progradation


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progradation

(ˌprəʊɡrəˈdeɪʃən)
n
(Physical Geography) (of shore or shoreline) the advance seawards due to the build up of sediment
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This bioclastic sandy limestone facies represents the inner ramp facies, which mark the progradation sequence after the maximum rise within topmost facies of the Chichali Formation (Fig.
Surveys during the 2000s suggested progradation of the offshore boundary off New York and an expansion of the population on Georges Bank (NEFSC 2013, 2017).
Ponten & Plink-Bjorklund (2007) advocated that there was a change from the progradation to aggradation from the lower to the upper part of the Gauja RS, coupled with a decrease in tidal influence and a decrease in the coarsegrained sediment input.
During the peak of this glacial episode (LGM), the progradation of the glacier towards the west was accompanied by the deposition of 40 m-thick ground moraines with a high clay content.
(2012): Footwall progradation in syn-rift carbonate platform slope systems (Early Jurassic, Northern Apennines, Italy).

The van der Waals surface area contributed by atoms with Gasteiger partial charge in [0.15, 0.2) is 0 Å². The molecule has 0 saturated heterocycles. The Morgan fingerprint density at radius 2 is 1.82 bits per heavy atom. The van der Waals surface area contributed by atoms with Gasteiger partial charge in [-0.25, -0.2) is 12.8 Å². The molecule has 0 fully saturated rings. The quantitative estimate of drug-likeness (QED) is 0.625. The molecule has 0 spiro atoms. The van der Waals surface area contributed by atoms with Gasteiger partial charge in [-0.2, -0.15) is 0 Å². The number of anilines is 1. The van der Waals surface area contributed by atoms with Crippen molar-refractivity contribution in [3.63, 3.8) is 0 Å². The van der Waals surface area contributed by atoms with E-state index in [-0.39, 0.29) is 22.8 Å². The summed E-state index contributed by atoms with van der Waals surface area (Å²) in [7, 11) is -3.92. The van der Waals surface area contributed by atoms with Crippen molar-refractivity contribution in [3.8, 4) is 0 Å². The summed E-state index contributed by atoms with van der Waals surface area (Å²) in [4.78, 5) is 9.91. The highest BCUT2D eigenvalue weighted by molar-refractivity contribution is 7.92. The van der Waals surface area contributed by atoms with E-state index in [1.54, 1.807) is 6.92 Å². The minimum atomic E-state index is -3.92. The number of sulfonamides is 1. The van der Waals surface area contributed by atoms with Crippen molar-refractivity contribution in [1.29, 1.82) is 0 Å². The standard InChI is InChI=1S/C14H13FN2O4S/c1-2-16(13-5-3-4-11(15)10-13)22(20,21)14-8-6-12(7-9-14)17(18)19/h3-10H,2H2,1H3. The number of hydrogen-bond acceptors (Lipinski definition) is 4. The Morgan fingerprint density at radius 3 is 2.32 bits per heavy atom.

In the Albian- Cenomanian, a relative fall in the base level favored the progradation of deltaic and littoral sands - Une formation (Fabre, 1983; Sarmiento-Rojas et al., 2006).
Specimen assemblages variously composed of freshwater, freshwater-tolerant, brackish, and marine taxa indicate mixing on a floodplain with limited sediment accumulation through deltaic progradation or river avulsion as, in part, envisaged by Ludvigson and Witzke (14).
We attribute this change to the progradation of a megafan-like wedge of sediment from the Caledonia Highlands that caused differential loading, trapping of coarse-grained clastics in proximal areas, rapid salt withdrawal, and pronounced uplift of the Minudie Anticline diapir.
Regarding the effects on the Amazonian coastal region, Muehe and Neves (1995) suggest that progradation of tide into the low elevation rivers such as those in northern Brazil will reflect mangrove loss resulting from coastal erosion.
The best known model of avulsion processes on alluvial floodplains is "avulsion by progradation," where levee breaching and the development of crevasse splays encourage the gradual development of a new channel system by downstream progradation [159, 166].